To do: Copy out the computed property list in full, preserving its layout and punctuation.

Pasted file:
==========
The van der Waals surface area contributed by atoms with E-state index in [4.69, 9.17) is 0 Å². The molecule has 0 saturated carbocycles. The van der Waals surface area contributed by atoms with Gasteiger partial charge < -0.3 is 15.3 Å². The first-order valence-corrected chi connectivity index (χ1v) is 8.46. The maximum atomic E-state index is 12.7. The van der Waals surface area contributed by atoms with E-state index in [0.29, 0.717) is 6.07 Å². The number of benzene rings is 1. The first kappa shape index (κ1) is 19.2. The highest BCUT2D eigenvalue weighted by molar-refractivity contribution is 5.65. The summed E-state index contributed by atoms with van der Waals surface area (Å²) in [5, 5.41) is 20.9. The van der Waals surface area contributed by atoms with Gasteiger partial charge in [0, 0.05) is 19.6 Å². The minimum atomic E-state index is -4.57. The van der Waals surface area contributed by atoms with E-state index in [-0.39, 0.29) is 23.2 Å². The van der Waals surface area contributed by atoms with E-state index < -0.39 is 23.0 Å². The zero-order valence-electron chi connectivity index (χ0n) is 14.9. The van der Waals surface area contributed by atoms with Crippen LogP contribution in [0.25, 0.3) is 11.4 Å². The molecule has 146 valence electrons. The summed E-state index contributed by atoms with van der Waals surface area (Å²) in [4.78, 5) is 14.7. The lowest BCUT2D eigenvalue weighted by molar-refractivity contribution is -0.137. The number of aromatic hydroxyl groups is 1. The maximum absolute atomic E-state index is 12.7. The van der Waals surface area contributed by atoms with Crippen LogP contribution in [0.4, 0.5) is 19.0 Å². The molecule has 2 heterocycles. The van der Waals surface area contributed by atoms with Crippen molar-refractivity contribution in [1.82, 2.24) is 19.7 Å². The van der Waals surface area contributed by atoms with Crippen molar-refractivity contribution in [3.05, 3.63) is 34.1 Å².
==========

The van der Waals surface area contributed by atoms with E-state index in [4.69, 9.17) is 0 Å². The molecule has 0 saturated carbocycles. The van der Waals surface area contributed by atoms with Gasteiger partial charge < -0.3 is 15.3 Å². The first-order valence-corrected chi connectivity index (χ1v) is 8.46. The maximum atomic E-state index is 12.7. The van der Waals surface area contributed by atoms with E-state index in [0.29, 0.717) is 6.07 Å². The number of benzene rings is 1. The first kappa shape index (κ1) is 19.2. The highest BCUT2D eigenvalue weighted by molar-refractivity contribution is 5.65. The summed E-state index contributed by atoms with van der Waals surface area (Å²) in [5, 5.41) is 20.9. The van der Waals surface area contributed by atoms with Gasteiger partial charge in [0, 0.05) is 19.6 Å². The minimum atomic E-state index is -4.57. The van der Waals surface area contributed by atoms with E-state index in [-0.39, 0.29) is 23.2 Å². The van der Waals surface area contributed by atoms with E-state index < -0.39 is 23.0 Å². The zero-order valence-electron chi connectivity index (χ0n) is 14.9. The van der Waals surface area contributed by atoms with Crippen LogP contribution in [0.25, 0.3) is 11.4 Å². The molecule has 146 valence electrons. The summed E-state index contributed by atoms with van der Waals surface area (Å²) in [4.78, 5) is 14.7. The lowest BCUT2D eigenvalue weighted by molar-refractivity contribution is -0.137. The number of aromatic hydroxyl groups is 1. The maximum absolute atomic E-state index is 12.7. The van der Waals surface area contributed by atoms with Crippen LogP contribution in [0.4, 0.5) is 19.0 Å². The molecule has 2 heterocycles. The van der Waals surface area contributed by atoms with Crippen molar-refractivity contribution in [1.82, 2.24) is 19.7 Å². The van der Waals surface area contributed by atoms with Crippen molar-refractivity contribution in [3.05, 3.63) is 34.1 Å².